The Final Debate: Strong and Steady

In the final 2012 presidential debate, President Obama dominated—outlining a clear vision to make Americans safer and maintain our country’s leadership in the world. Governor Romney was all over the map, with an unclear and uncertain performance that showed once again he is not ready to be commander in chief. Across the table, President Obama projected strong and steady leadership, showing how he’s been able to restore respect for America around the world and keep our country safe over the past four years.

Here were some of the highlights.

On national security:

“My first job as commander in chief … is to keep the American people safe. That’s what we’ve done over the last four years. We ended the war in Iraq, refocused our attention on those who actually killed us on 9/11. And as a consequence, al Qaeda’s core leadership has been decimated. In addition, we are now able to transition out of Afghanistan in a responsible way, making sure that Afghans take responsibility for their own security, and that allows us also to rebuild alliances and make friends around the world to combat future threats.”

On bringing Osama bin Laden to justice:

“I said if I had bin Laden in our view, I would take a shot. [Governor Romney] said we should ask Pakistan for permission. If we asked Pakistan for permission, we would not have gotten it. It was worth ‘moving heaven and earth’ to get him.”

On Romney’s blundering foreign policy statements over the course of the campaign:

“A few months ago when you [were asked] what’s the biggest geopolitical threat facing America, you said Russia. Not al Qaeda. Russia. The 1980′s are now calling to ask for their foreign policy back. The Cold War has been over for 20 years, but, Governor, when it comes to our foreign policy, you seem to want to import the foreign policies of the 1980s, just like the social policies of the 1950s and the economic policies of the 1920s.”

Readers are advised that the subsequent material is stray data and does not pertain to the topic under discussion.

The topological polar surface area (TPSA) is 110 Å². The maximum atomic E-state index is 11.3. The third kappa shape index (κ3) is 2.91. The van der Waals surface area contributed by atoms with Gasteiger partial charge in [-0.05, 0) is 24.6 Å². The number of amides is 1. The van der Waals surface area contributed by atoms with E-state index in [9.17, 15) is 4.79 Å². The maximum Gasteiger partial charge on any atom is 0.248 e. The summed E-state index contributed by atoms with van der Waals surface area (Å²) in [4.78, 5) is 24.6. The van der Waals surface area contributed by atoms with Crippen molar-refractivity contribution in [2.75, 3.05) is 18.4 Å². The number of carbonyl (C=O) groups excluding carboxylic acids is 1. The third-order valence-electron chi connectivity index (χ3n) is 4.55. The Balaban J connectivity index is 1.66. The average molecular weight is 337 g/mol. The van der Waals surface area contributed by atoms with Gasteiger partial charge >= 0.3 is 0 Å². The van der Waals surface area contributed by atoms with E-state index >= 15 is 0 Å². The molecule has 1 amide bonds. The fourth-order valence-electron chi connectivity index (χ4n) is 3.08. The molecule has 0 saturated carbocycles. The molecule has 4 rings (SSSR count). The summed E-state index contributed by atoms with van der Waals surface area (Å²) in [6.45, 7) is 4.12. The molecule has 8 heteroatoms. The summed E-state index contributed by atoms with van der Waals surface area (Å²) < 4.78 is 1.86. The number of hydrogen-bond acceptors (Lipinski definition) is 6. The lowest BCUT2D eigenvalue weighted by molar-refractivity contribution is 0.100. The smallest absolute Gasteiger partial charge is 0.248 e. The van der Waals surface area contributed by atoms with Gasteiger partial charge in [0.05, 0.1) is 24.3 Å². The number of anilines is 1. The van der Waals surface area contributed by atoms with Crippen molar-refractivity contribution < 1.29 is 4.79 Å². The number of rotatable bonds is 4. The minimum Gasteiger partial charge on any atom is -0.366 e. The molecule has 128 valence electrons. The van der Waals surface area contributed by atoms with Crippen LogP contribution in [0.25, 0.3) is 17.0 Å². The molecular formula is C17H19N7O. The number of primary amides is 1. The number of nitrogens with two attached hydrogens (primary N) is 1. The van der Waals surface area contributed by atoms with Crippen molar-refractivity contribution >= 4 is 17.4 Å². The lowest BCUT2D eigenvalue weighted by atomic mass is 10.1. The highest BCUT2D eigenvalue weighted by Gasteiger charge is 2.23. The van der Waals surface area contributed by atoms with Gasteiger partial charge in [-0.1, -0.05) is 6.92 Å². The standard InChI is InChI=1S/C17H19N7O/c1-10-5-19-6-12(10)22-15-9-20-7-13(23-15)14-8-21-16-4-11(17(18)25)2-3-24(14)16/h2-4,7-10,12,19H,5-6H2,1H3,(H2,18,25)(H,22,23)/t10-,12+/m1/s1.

And on Romney’s plan to add $2 trillion in military spending the Pentagon isn’t asking for, without saying how he’d pay for it:

“I think Governor Romney maybe hasn’t spent enough time looking at how our military works. You mentioned the Navy, for example, and that we have fewer ships than we did in 1916. Well, Governor, we also have fewer horses and bayonets because the nature of our military’s changed. We have these things called aircraft carriers where planes land on them, we have these ships that go under water, nuclear submarines, and so the question is not a game of ‘Battleship’ where we’re counting ships, it’s what are our capabilities. And so when I sit down with the Secretary of the Navy and the Joint Chiefs of Staff, we determine how are we going to be best able to meet all of our Defense needs in a way that also keeps faith with our troops that also makes sure that our veterans have the kind of support that they need when they come home, and that is not reflected in the kind of budget that you’re putting forward because it just doesn’t work.”

In his closing remarks, President Obama outlined the choice that Americans now have before them:

“You’ve now heard three debates, months of campaigning, and way too many TV commercials, and now you’ve got a choice.

“Over the last four years, we’ve made real progress digging our way out of policies that gave us two prolonged wars, record deficits, and the worst economic crisis since the Great Depression. And Governor Romney wants to take us back to those policies. A foreign policy that’s wrong and reckless, economic policies that won’t create jobs, won’t reduce our deficit, but will make sure that folks at the very top don’t have to play by the same rules that you do.”

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